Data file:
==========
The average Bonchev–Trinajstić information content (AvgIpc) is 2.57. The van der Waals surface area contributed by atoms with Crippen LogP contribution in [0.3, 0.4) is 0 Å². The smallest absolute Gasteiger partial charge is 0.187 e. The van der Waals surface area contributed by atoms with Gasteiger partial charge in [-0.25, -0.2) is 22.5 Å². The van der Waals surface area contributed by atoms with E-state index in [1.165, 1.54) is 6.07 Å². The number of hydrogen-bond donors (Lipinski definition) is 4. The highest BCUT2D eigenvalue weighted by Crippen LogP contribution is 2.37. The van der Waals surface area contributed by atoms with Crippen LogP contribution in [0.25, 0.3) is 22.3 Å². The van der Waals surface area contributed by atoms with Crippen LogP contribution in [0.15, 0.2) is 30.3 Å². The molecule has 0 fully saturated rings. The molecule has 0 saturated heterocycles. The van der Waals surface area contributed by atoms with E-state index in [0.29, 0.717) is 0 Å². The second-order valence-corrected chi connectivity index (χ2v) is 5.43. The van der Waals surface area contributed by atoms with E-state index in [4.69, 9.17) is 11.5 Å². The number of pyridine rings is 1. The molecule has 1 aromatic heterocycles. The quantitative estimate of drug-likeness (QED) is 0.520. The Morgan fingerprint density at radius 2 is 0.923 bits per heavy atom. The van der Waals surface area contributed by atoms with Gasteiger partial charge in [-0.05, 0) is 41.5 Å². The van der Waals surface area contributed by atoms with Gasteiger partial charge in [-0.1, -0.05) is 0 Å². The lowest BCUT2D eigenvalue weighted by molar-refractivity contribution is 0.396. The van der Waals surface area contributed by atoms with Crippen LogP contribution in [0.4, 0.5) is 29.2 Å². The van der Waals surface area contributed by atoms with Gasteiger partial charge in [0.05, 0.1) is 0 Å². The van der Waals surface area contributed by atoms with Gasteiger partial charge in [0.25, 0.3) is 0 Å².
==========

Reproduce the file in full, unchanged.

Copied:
The average Bonchev–Trinajstić information content (AvgIpc) is 2.57. The van der Waals surface area contributed by atoms with Crippen LogP contribution in [0.3, 0.4) is 0 Å². The smallest absolute Gasteiger partial charge is 0.187 e. The van der Waals surface area contributed by atoms with Gasteiger partial charge in [-0.25, -0.2) is 22.5 Å². The van der Waals surface area contributed by atoms with E-state index in [1.165, 1.54) is 6.07 Å². The number of hydrogen-bond donors (Lipinski definition) is 4. The highest BCUT2D eigenvalue weighted by Crippen LogP contribution is 2.37. The van der Waals surface area contributed by atoms with Crippen LogP contribution in [0.25, 0.3) is 22.3 Å². The van der Waals surface area contributed by atoms with Crippen LogP contribution in [0.15, 0.2) is 30.3 Å². The molecule has 0 fully saturated rings. The molecule has 0 saturated heterocycles. The van der Waals surface area contributed by atoms with E-state index in [0.29, 0.717) is 0 Å². The second-order valence-corrected chi connectivity index (χ2v) is 5.43. The van der Waals surface area contributed by atoms with E-state index in [4.69, 9.17) is 11.5 Å². The number of pyridine rings is 1. The molecule has 1 aromatic heterocycles. The quantitative estimate of drug-likeness (QED) is 0.520. The Morgan fingerprint density at radius 2 is 0.923 bits per heavy atom. The van der Waals surface area contributed by atoms with Gasteiger partial charge in [-0.05, 0) is 41.5 Å². The van der Waals surface area contributed by atoms with Gasteiger partial charge in [-0.1, -0.05) is 0 Å². The lowest BCUT2D eigenvalue weighted by molar-refractivity contribution is 0.396. The van der Waals surface area contributed by atoms with Crippen LogP contribution in [0.4, 0.5) is 29.2 Å². The van der Waals surface area contributed by atoms with Gasteiger partial charge in [0.05, 0.1) is 0 Å². The van der Waals surface area contributed by atoms with Gasteiger partial charge in [0.25, 0.3) is 0 Å².